With Messrs Howard and Rudd consulting voters on the future of the nation, Crikey is proud to publish the views of the very same in our marginal electorate blogging project, Citizen Crikey. What better way to take the mood of the electorate than from voters in the seats that could decide the colour of the next Australian government?

If you live in a marginal electorate and would like to join the marginal electorate bloggers already mouthing off in Crikey, send your campaign observations, reports, pictures and gossip to [email protected].

Meanwhile, here are some highlights from the first few days of the campaign. To stay in touch with the campaign in the marginals, bookmark the Citizen Crikey homepage.

Braddon: spreading the fertilizer

Mike Walker writes: I’ve just been talking to a farmer neighbour to apologize for breaking his old fertilizer spreader which we’d borrowed. The election came up in conversation. Bob is in his 70’s and has voted Liberal for 50 years but not this time. Like the spreader, he’s finally broken. Click here to read more

Adelaide: It’s all about the posters, or is it?

Nicholas in Adelaide writes: On Sunday I drove along a long-ish section of Park Terrace just to the north of the city. What amazed me was how quickly the campaign posters had been attached to pretty much all of the lamp-posts. The funny thing was that, judging by the posters, you would think that the ALP and the Greens were the two major parties. They were, and still are, the only two parties with a decent number of posters up. Pictures of Kate Ellis were stuck to stobie poles as far as the eye could see. She has most of Park Terrace and almost all of North Terrace from Stillwell Ford to Regency Road; the end of her electorate. — Click here to read more.

Parramatta: an emblematic battle, sort of

Niall Clugston writes: The contest for Parramatta is emblematic: a business person against a unionist. Except the business person is Labor (Julie Owens) and the unionist Liberal (Colin Robinson). Parramatta was one of the few Labor gains of 2004. This is often credited to Liberal member Ross Cameron’s mea culpa of infidelity, but the swing to Labor was strongest in traditionally Liberal booths, reflecting the disenchantment of the “doctors’ wives” demographic.  Though “Parra” is often perceived as working class, the electorate has always included parts of the Hills District (the wannabe North Shore) and previous incumbents include Philip Ruddock and Sir Garfield Barwick. A recent boundary change has made it notionally Liberal, but most commentators believe the ALP will retain it. Click here to read more.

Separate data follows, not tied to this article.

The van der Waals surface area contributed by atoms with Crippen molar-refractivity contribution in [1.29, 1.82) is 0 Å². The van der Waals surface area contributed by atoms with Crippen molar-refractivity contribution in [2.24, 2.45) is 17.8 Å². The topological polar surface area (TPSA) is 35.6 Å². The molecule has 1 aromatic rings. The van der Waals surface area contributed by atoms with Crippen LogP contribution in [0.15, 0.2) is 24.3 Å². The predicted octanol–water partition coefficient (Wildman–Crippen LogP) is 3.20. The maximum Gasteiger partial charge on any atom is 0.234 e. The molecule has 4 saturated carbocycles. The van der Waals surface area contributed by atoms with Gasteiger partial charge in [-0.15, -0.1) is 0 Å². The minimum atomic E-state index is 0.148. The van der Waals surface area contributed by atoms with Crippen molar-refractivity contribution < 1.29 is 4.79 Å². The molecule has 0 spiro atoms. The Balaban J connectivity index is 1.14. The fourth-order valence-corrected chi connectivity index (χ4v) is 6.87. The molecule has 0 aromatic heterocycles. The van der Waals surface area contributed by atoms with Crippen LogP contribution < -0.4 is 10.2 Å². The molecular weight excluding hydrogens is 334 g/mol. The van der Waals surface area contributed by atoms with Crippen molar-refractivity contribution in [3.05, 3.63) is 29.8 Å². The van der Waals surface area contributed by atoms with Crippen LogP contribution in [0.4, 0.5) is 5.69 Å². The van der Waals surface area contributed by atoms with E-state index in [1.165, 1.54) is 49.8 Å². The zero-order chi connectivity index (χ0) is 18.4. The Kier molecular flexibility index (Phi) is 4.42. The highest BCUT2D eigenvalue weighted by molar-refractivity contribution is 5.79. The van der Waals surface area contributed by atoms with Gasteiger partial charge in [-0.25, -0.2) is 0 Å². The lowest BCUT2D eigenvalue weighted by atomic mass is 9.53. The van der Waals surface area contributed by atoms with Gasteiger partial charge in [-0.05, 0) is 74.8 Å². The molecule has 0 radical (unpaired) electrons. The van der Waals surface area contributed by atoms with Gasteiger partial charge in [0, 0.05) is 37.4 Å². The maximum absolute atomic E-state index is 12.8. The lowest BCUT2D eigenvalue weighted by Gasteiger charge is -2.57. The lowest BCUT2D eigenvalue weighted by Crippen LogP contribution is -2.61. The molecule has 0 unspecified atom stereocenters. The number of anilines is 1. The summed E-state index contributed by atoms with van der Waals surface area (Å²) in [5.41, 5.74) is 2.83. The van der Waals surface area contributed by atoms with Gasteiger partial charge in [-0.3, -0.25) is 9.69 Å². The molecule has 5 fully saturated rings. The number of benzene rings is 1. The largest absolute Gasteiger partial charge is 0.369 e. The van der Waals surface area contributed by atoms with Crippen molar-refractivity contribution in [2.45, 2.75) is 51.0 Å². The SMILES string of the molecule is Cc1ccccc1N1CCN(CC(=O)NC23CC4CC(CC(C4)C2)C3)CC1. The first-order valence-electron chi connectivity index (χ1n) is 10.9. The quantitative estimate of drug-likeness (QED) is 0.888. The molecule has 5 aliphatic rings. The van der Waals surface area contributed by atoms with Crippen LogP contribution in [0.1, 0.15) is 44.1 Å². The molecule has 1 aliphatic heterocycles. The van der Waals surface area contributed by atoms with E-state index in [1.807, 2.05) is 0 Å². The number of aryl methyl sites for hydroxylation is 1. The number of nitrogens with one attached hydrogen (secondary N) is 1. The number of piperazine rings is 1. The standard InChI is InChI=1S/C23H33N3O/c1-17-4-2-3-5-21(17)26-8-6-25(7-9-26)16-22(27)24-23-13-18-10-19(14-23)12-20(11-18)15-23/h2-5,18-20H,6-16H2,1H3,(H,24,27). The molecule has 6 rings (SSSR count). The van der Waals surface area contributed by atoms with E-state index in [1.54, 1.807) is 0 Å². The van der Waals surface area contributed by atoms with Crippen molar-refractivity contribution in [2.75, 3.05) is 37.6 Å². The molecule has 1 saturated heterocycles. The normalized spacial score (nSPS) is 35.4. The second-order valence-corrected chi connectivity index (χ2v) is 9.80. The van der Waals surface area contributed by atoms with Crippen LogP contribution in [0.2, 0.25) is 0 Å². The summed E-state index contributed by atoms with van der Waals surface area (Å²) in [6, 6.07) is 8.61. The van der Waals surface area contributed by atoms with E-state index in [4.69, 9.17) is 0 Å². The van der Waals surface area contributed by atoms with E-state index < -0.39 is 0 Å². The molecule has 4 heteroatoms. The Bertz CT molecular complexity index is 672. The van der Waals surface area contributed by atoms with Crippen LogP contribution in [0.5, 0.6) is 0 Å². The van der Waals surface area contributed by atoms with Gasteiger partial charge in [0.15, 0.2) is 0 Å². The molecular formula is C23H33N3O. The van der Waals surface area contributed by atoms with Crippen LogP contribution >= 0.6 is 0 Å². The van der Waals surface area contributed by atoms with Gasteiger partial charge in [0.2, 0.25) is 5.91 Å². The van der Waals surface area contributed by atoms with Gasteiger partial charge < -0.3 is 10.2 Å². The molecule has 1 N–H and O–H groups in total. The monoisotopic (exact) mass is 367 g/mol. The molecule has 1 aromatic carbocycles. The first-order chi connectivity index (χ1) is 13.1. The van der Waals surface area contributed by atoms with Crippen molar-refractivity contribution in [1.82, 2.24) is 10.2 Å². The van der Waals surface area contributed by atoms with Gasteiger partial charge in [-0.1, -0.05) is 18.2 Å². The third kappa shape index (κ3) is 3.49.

Eden-Monaro: meet the candidates

MJC writes: Day one in Eden Monaro and by sheer coincidence GetUp has arranged a Meet the Candidates forum at Narooma Golf Club, just a few kilometres down the road. It’s a full house in a room I calculate seats around 250 people, and ten minutes after the appointed time people, most well over retirement age, are still pouring through the door. Standing room only now as the four candidates take their seats: Gary Nairn, the Coalition incumbent, in country gentlemen’s’ gear including Akubra which sits upside down on the table beside his jug of water; Mike Kelly, the ALP candidate, a huge exarch colonel with a big moustache, in dark suit and shiny tie; Keith Hughes, the Green, all casual academic in white shirt and open neck; and Acacia Rose, the independent, looking startled and startling with a red sash from shoulder to waist and a nifty little spray of flowers which she places on her table. — Click here to read more.

Peter Fray

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Peter Fray
Editor-in-chief of Crikey